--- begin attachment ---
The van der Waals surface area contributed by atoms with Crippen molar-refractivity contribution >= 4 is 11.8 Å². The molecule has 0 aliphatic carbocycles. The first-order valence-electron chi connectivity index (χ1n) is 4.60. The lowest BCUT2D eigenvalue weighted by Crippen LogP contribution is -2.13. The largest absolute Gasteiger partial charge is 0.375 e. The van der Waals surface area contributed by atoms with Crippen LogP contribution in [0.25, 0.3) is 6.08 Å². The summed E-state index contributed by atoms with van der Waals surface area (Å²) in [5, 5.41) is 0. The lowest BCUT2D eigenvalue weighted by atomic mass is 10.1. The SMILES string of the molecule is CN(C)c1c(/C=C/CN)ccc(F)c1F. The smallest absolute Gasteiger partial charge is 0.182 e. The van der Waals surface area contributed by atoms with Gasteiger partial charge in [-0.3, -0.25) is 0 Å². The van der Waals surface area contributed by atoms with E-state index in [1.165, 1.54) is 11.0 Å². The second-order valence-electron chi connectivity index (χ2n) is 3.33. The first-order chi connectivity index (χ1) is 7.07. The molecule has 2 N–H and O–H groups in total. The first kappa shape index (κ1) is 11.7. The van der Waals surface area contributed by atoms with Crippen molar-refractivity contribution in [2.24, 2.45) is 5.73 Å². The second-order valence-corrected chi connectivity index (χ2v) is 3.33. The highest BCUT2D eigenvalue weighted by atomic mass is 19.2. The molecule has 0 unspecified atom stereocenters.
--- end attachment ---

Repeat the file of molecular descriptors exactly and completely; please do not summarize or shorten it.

The van der Waals surface area contributed by atoms with Crippen molar-refractivity contribution >= 4 is 11.8 Å². The molecule has 0 aliphatic carbocycles. The first-order valence-electron chi connectivity index (χ1n) is 4.60. The lowest BCUT2D eigenvalue weighted by Crippen LogP contribution is -2.13. The largest absolute Gasteiger partial charge is 0.375 e. The van der Waals surface area contributed by atoms with Crippen LogP contribution in [0.25, 0.3) is 6.08 Å². The summed E-state index contributed by atoms with van der Waals surface area (Å²) in [5, 5.41) is 0. The lowest BCUT2D eigenvalue weighted by atomic mass is 10.1. The SMILES string of the molecule is CN(C)c1c(/C=C/CN)ccc(F)c1F. The smallest absolute Gasteiger partial charge is 0.182 e. The van der Waals surface area contributed by atoms with Gasteiger partial charge in [-0.3, -0.25) is 0 Å². The van der Waals surface area contributed by atoms with E-state index in [1.165, 1.54) is 11.0 Å². The second-order valence-electron chi connectivity index (χ2n) is 3.33. The first-order chi connectivity index (χ1) is 7.07. The molecule has 2 N–H and O–H groups in total. The first kappa shape index (κ1) is 11.7. The van der Waals surface area contributed by atoms with Crippen molar-refractivity contribution in [2.24, 2.45) is 5.73 Å². The second-order valence-corrected chi connectivity index (χ2v) is 3.33. The highest BCUT2D eigenvalue weighted by atomic mass is 19.2. The molecule has 0 unspecified atom stereocenters.